The Forest

Dark places in the forest hide many mysteries. Molds explode overnight, first hidden under a bed of leaves but then suddenly exposed to the eye.
Deeper in the forest the stump of an old oak feeds the fungi to grow into their fantastic shapes.

1 / 5
2 / 5
Lentinellus Cochleatus
3 / 5
Schizophyllum Commune
4 / 5
Trametes Versicolor
5 / 5
Daedalea Quercina I


The Fields

The early morning sun floats over fields where fungi, flowers and edible plants come to life.
A variety of species all different in shape and color and mostly grown from a single seed, planted by hand or carried by the wind.

1 / 6
Brassica Oleracea
2 / 6
Cynara Scolymus
3 / 6
Cortinarius Rigens
4 / 6
Hygrophorus Capreolarius


The Sea

Below the wild waves of the sea lies a world unknown. Aporrhais, Balanus, Pteropurpura and many other varieties can only show their beautiful shapes and colors below the surface.
Exposed to air and daylight their beauty will soon be gone.

1 / 3
Actiniaria II
2 / 3
Aporrhais I
3 / 3
Pectinia Alcicornis
4 / 3
Argonautidae I
5 / 3
Balanus Perforatus
6 / 3
Pteropurpura I
7 / 3
Turbinaria Reniformis
8 / 3
Ostrea I
9 / 3
Pterois Volitans
10 / 3
Catalaphyllia Jardinei



In the early eighties I started to work on one of the first available consumer computers. Later, after the first digital camera hit the market I realized, being a professional photographer, the potential of these new devices.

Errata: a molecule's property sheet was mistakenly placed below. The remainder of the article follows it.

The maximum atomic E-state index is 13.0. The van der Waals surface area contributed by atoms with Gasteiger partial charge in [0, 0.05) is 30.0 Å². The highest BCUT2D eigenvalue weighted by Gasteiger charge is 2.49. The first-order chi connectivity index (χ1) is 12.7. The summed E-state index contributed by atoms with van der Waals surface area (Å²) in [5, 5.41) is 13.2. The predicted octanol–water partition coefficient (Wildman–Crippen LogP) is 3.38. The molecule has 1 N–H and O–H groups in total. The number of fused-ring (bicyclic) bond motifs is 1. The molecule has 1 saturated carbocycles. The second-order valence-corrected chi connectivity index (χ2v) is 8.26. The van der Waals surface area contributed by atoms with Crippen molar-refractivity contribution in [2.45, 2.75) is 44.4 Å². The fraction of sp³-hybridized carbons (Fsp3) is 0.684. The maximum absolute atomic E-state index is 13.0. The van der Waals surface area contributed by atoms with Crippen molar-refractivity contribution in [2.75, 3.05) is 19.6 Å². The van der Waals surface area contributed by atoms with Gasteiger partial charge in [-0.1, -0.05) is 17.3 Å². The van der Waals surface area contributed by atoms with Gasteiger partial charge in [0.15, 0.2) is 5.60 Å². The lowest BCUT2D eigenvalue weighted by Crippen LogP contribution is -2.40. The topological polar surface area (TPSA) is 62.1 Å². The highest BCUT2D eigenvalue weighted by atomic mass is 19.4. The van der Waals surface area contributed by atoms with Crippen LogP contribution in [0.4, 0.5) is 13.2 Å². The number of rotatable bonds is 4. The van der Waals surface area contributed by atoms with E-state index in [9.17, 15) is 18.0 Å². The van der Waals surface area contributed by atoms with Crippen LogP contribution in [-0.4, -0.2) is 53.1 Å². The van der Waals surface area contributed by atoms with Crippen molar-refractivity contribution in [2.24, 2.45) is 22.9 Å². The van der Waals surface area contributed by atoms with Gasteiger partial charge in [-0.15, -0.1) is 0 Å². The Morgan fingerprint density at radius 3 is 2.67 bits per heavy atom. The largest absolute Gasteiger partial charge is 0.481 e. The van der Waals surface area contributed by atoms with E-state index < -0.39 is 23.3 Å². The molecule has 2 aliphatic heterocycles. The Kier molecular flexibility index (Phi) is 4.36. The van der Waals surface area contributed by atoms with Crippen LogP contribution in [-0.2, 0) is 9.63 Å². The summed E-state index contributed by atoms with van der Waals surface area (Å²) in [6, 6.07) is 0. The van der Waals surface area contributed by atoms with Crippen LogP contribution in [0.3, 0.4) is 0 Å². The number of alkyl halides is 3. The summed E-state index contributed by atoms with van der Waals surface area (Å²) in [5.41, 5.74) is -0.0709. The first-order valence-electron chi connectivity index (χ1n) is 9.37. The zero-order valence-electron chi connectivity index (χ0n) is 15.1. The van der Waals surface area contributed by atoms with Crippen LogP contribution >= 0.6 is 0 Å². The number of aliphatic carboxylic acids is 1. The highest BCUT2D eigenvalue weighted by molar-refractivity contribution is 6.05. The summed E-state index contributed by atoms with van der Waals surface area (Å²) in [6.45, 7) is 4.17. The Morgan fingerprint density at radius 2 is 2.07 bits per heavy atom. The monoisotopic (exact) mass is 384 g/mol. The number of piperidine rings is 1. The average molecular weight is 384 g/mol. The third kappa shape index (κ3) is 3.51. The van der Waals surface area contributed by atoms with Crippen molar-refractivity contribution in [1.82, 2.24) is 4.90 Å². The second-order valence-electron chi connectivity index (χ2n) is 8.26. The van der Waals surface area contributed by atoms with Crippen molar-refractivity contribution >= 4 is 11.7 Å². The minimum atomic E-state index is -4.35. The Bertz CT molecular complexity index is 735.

Since the image quality of those early cameras was still far below professional level, embedding the digital revolution in my professional career began by scanning my prints with a flatbed scanner and making adjustments in Photoshop.
The next step was taken when I started to scan all my developed films with a large format film scanner. 'Why bother?', you might think. The process was time consuming, the film scanner was very expensive and I already had the images on film!
But it was worth it. It was a revelation. Color correction, background adjustment, intensive retouching all with the click of a mouse.

From that point on I enjoyed trying to mix the analog process with the digital process in my professional work.

After my career I had all the time to pursue my creative curiosity.

This artwork is a result of my ongoing interest in the combination of images, devices and software. Although the whole process is digital there is still an image at the base of each work.

Charly Meyer


I do not sell online and I do not hold stock. If you like a specific artwork,
please use the contact form for questions on availability.

When choosing the best size for your artwork, the following guidelines might help you:
For small spaces and lower ceiling heights, the artwork size can be 100x100cm.
For ceiling heights up to about 2.70 m, a good artwork size could be 120x120cm or 140x140cm
For ceiling heights above 2.70 m, a 140x140cm artwork would be the best choice.



A free e-magazine with an overview of the collection is available

Receive the e-magazine as a pdf file by clicking on the download button.
Your download will start immediately.

Download Magazine


For any questions please use the contact form.
You can usually expect my reply within a day. On occasion it may take somewhat longer but you will always receive an answer.

The Netherlands